What is Patriot?
*Note* Copy of the game provided by the publisher for review purposes.
Patriot is a board game of social deduction, politics, and assassination. Player’s take on the role of the President of Karmonia and his inner circle. What the president doesn’t know is that someone at the table has betrayed him. One morning a letter arrives detailing how the President will be killed and what he must do to avoid that lethal bullet. Relying on his most trusted advisers and family members the President brings together the group to follow the demands while at the same time buying time in order to root out the traitor. By performing special tasks, deploying the military, expanding the government’s drone program, and rushing dangerous science experiments to completion maybe they can discover the identity of the assassin and save the President.
How is it Done
Patriot runs over the course of seven days. Each day begins with a letter from the assassin detailing their demands and the consequences of failing to meet them. Players then use a number of action points to perform actions that will allow them to circumvent the tasks at hand. Players have four different government buildings to visit during their turn. Each building has its own function. The Treasury allows the player to effect taxes, gather funds for other projects, or look at market trends to influence future problems. The Surveillance Center allows players to deploy beacons or drones to spy one the populace or perform powerful actions. Players can also attempt to have one of the other player assassinated. At the Research Laboratory players can perform scientific research, attempt to use science to quell public outrage, and put dangerous experiments into the field. Finally, the War room allows players to deploy and move troops around the board. It also allows players to have rioters executed. As the board of tourism says, Karmonia welcomes (and pardons) citizens who wish to execute rioters!
The major crux of the game is that while players are all performing these actions in order to get to the save the president; the assassin is using these actions to subtly influence the board to bring the President closer to death. This is helped at the end of each player’s turn when they must deal with the business of running the government. The last thing a player does on their turn is to draw and deal with a brief card. Briefs are votes or policy decisions that force the players to make hard decisions. There are two types of briefs; influence briefs and choice briefs. Both have different problems. Choice briefs force players to choose between two options. Both options typically feature a good and bad part. While either decision will accomplish something good, it will also put something bad into play. The problem becomes the cost vs the benefit. It’s not always an easy decision. The second brief is the influence variety. Influence briefs require a secret vote to be cast. Players use cards from their hand that represent their pull in the various sections of government. After the players have voted the public gets to weigh in by adding two cards from a blind stack that had been set up at the beginning of the game. The cards are shuffled and votes tallied. Success can usually result in some impressive gains while failure at the wrong moment can be disastrous.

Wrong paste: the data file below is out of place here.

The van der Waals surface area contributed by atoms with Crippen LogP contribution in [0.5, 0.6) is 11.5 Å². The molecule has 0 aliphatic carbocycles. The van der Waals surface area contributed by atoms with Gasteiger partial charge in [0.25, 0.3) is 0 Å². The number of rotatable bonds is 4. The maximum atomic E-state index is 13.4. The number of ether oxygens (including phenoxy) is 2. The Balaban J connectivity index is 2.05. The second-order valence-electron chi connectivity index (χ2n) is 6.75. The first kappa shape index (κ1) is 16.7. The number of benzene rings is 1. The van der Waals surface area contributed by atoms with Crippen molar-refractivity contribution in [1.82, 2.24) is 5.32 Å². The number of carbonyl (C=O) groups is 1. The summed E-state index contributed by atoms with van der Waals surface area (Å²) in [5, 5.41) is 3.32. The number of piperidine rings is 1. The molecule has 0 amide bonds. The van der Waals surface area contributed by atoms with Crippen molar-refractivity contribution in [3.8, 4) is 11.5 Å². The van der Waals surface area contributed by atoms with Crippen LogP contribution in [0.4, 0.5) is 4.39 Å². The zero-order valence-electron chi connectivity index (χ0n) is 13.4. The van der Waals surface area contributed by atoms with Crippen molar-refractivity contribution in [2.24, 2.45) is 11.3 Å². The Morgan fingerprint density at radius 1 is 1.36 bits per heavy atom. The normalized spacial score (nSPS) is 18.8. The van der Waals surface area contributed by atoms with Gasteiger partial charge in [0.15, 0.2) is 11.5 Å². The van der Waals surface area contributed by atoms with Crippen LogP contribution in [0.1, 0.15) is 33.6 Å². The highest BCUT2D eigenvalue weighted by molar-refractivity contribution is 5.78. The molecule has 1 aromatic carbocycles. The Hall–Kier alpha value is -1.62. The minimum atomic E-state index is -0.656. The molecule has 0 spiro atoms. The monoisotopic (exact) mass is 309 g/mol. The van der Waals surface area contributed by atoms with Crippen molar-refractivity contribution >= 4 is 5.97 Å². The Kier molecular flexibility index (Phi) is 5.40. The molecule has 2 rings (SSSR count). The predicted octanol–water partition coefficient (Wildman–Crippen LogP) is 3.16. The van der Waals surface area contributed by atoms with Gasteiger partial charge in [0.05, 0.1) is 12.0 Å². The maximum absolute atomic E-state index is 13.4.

What do I think?
I like Patriot. The back and forth nature of how the pieces and systems work balanced against the tension of who is the assassin works well. The game was a little long, but I think that will fix itself with experience. Still being new to the rules we had to keep looking things up. Other than that the game plays nicely. We always felt like we had something to do and the job both finding and being the assassin was decently challenging without over balancing the game one way or another.
Thematically the game is amazing. We felt like a third world dictatorship. Even options that seem odd felt perfectly in character. You use science to make the population happy. Which we read as drugging the water. You quell riots through execution. This is one of those weird instances where the assassin was sort of the hero. The options you have cause a lot of really great moments. Putting science cards into play can cause reject cards to come up. When you draw a reject card you have to play them, and they can cause anything to go wrong. In one game the president flipped a card that caused him to become the instant target of an assassination vote. I don’t know what we made but it went right for the president.
The stories that came out of this game are amazing and we’re still telling them. I had fun with this game and am looking forward to playing again. I can’t wait to see the final version. Right now everything has a layer of fun to it.
Are there and negatives?
There are one or two. The game feels a little like Battlestar Galactica. This isn’t necessarily a bad thing. It will bother some people but I was perfectly okay with the small overlap with the other game. The only reason I mention it here is because it did come up during play. Another problem is that the rules need to be tweaked a little. However, it’s a Kickstarter and that’s a part of it. It’s better to get the rules in the hands of people now so those changes can be made before the game goes into print. If this were a finished product I would call this a major drawback but since we’re rolling in a Kickstarter it’s something that is easily fixed.
It’s good. I absolutely think it’s worth backing and imagine people will have one hell of a good time with it when they get their hands on it. I know it’s coming to Kickstarter in July and I encourage everyone to check out the campaign when it gets here. It’s fun, funny, and entertaining game with a great theme that take’s itself just serious enough to be a thoughtful experience. Take a look, it’s worth your time.